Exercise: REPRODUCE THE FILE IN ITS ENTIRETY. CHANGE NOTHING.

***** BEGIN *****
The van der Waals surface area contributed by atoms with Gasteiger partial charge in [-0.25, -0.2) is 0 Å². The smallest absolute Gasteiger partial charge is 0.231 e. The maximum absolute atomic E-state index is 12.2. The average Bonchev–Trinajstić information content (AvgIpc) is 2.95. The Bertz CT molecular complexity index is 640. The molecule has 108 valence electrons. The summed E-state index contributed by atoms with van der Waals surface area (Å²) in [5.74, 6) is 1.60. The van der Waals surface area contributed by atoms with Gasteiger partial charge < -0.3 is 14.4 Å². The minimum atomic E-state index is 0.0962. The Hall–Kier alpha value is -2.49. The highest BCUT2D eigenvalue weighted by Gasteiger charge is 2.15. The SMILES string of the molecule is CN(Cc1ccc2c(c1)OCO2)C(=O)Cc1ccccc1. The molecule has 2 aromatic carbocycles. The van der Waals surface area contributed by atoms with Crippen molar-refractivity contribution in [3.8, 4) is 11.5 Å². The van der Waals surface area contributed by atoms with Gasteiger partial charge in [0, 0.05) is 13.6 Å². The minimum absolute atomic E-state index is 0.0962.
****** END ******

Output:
The van der Waals surface area contributed by atoms with Gasteiger partial charge in [-0.25, -0.2) is 0 Å². The smallest absolute Gasteiger partial charge is 0.231 e. The maximum absolute atomic E-state index is 12.2. The average Bonchev–Trinajstić information content (AvgIpc) is 2.95. The Bertz CT molecular complexity index is 640. The molecule has 108 valence electrons. The summed E-state index contributed by atoms with van der Waals surface area (Å²) in [5.74, 6) is 1.60. The van der Waals surface area contributed by atoms with Gasteiger partial charge < -0.3 is 14.4 Å². The minimum atomic E-state index is 0.0962. The Hall–Kier alpha value is -2.49. The highest BCUT2D eigenvalue weighted by Gasteiger charge is 2.15. The SMILES string of the molecule is CN(Cc1ccc2c(c1)OCO2)C(=O)Cc1ccccc1. The molecule has 2 aromatic carbocycles. The van der Waals surface area contributed by atoms with Crippen molar-refractivity contribution in [3.8, 4) is 11.5 Å². The van der Waals surface area contributed by atoms with Gasteiger partial charge in [0, 0.05) is 13.6 Å². The minimum absolute atomic E-state index is 0.0962.